The last part of his book addresses how we can “Embrace the Goodness of God”. Jennings reminds us that “biblical justice is delivering the oppressed, not punishing the oppressor!” And with that, he takes us into a great discussion on two views of punishment, namely utilitarianism and retributivism. He certainly made me reconsider some ideas that I hold near and dear.  He very carefully explains, with considerable success, why “an eye for an eye” is not what God expects today. He also answers very extensively the question many ask, “If a crackhead broke into my house and was threatening my wife and daughter, and I had a gun, should I shoot him?” You’ll be surprised at his answer. I’m still reeling from it.
Before concluding his book, Jennings takes on the issue of why Christ may not have returned yet. Again, his answer caught me off guard – but he may very well be right. And finally, he addresses the issue of “hell” and what that may really be. In his mind, it may have more to do with our ‘brains’ than with our ‘bodies’ and, in my view, his Bible research goes a long way to support his thinking.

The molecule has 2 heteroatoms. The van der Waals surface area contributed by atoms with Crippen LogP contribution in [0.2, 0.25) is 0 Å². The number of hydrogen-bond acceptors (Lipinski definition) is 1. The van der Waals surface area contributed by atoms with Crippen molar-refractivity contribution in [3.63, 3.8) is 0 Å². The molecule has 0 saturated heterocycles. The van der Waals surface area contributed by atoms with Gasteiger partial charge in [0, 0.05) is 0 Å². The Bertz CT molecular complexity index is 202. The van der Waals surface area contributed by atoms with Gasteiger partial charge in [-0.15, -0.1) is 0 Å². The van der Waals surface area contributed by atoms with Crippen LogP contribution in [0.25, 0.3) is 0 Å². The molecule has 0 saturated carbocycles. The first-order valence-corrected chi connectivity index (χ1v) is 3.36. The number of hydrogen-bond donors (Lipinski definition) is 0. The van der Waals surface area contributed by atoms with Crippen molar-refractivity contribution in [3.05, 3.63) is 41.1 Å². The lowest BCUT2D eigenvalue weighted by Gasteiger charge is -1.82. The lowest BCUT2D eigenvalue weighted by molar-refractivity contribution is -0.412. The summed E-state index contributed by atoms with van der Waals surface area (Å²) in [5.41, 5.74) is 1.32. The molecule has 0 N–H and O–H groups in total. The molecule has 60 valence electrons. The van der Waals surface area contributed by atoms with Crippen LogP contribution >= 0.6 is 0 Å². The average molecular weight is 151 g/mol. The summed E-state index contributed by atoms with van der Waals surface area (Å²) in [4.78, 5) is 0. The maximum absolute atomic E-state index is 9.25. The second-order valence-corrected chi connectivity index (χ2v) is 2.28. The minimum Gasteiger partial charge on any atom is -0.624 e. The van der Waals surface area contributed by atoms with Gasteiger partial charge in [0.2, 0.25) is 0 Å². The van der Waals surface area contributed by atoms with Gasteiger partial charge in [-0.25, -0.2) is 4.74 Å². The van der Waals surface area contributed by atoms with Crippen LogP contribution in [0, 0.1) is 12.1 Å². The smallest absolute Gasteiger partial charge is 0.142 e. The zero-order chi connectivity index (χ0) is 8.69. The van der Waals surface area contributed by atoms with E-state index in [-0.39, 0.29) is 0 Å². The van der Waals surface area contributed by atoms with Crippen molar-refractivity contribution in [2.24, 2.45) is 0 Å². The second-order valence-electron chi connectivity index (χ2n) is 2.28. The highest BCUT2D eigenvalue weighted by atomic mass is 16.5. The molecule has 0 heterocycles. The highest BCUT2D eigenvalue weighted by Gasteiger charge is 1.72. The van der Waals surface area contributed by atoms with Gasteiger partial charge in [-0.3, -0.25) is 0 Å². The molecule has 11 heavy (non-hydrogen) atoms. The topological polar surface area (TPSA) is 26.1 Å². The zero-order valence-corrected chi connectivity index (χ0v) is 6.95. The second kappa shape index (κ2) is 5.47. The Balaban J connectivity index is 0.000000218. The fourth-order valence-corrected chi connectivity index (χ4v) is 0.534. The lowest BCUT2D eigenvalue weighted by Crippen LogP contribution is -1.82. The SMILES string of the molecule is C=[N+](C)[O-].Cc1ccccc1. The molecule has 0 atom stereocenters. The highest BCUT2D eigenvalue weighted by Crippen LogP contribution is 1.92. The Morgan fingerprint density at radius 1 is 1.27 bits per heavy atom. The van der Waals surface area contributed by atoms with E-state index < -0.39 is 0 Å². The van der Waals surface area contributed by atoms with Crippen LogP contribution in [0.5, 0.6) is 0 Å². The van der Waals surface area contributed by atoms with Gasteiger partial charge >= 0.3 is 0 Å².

In his addendum, the doctor provides us with 17 practical actions we can take to have “a healthy brain andrelationship with God.
I found Timothy Jennings to be an accomplished author and medical/human scientist, as well as a serious student of God’s Word. His ability to bring these strengths together is a great asset to his readers.  Highly recommended.
·     Ken B. Godevenos, President, Accord Resolutions Services Inc., Toronto, Ontario, May 6, 2018,